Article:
A Shield to Jargon: Must-Know Web Analytics Basics to Monitor Your Website

Once you sow your business, you must keep a constant eye to grow healthy roots, stem, branches and eventually flowers. A similar line of reasoning runs on the growth of your business website. It needs constant nourishment and care. 

A plant shows signs of growth by size and greenness. But your website will not illustrate its success/failure through such apparent physical traits. You need to understand numbers and metrics to track the health of your website through web analytics. 

The language in the wordbook of web analytics is tricky and thorny. Monitoring your website’s analytics can prove to be a challenging task. We will make it simple for you by breaking down the most important web analytics terms into simple words. Read on. 

One free tool to monitor your web analytics is Google Analytics, which gives you a truckful of data related to your traffic acquisition, user behavior and conversion.

Web Analytics

1) Users

The number of users in web analytics denotes the number of unique visitors your website has had. You can view the number of visitors each day, each week, each month or you also can define a custom time period.

2) New Users

The total number of first-time visitors to your website will be logged under new users in web analytics. 

3) Sessions

Sessions in web analytics mean the number of visits irrespective of return visits. 

User Case

Girl ‘A’ visits your website at 8 AM.

Girl ‘B’ visits your website at 2 PM.

Girl ‘A’ visits your website again at 5 PM. 

Regarding the above case,

Users = 2

Sessions = 3

4) Bounce Rate

According to web analytics, bounce rate is the percentage of your website visitors who leave the page they entered through without viewing other pages. 

If you visit the mall, enter one store and leave the mall without having a look at the other stores, you will contribute to the bounce rate.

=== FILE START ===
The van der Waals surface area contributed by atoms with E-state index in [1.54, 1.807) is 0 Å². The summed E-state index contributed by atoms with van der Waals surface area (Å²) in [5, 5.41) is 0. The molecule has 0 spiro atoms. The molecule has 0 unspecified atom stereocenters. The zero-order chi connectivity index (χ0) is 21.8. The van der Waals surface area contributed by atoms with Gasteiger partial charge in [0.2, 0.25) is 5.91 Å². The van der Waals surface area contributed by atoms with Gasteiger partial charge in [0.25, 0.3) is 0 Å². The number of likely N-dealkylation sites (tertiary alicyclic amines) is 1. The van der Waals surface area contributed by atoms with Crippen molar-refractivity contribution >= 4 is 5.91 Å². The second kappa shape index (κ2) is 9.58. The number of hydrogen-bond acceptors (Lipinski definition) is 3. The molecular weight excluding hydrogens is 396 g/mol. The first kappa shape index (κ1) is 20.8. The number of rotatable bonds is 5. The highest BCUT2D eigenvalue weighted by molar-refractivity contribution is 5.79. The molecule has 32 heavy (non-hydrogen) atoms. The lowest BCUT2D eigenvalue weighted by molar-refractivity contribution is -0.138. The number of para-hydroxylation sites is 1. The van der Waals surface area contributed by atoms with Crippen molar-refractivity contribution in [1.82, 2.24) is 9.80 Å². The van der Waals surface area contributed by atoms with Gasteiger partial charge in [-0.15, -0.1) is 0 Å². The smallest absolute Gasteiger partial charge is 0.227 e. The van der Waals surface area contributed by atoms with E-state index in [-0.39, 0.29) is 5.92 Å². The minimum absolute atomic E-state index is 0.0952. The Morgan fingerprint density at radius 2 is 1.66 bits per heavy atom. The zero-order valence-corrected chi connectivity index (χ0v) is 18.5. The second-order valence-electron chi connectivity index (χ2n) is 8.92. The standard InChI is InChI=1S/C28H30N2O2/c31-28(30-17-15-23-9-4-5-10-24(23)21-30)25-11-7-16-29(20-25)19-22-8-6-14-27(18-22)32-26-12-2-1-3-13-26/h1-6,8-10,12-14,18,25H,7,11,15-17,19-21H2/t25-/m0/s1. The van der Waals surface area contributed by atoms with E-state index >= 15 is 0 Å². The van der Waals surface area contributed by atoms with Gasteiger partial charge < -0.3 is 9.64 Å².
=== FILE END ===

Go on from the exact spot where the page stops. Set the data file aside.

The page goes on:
The lesser the bounce rate, the better your website is performing. The ideal bounce rate for websites differs from 20% to 90% according to the type of the website. E-commerce and retail websites must have low bounce rates but a higher percentage for news and blog portals is considered safe.

5) Session Duration

A session duration in web analytics is the time frame calculated from the times your user lands on your website till he/she leaves your website or the predetermined session time is complete (30 minutes on Google Analytics). In a nutshell, session duration is the average length of a session. 

User Case

Girl ‘A’ lands on page A of your website at 10 AM 

She navigates to page B at 10:05 AM 

She leaves page B at 10:10 AM

Regarding the above case, the session duration is 10 minutes 

6) Average Session Duration

The average of all session durations will be calculated and presented as the value of the average session duration. 

7) Pages/Session

Another essential web analytics’ metrics, pages/sessions is the number of pages viewed on your website within one session that includes repeated views of the same webpage. More pages/session indicates that your website is engaging your visitors sufficiently. 

User Case

A girl enters your website through page A.

After entering, she navigates to page B.

After a few seconds, she navigates to page C.

Finally, she returns to page A before exiting. 

(Note – The above actions take place within the span of 30 minutes, i.e. one session)

Regarding the above case, the pages/session = 4 (A, B, C, A). 

This is not all but some of the most important terms related to web analytics that you should know if you have a website. We do not want you to drown in data and forget it all. So take a break and read the blog that decodes the general web industry jargon. 

Starting to monitor your web analytics can get overwhelming if you do not know what the numbers and metrics on these charts stand for. We recommend you sit down with a calm mind when you look at your web analytics. If your mind still feels hazy, come back and reread this blog post to brush up your understanding.

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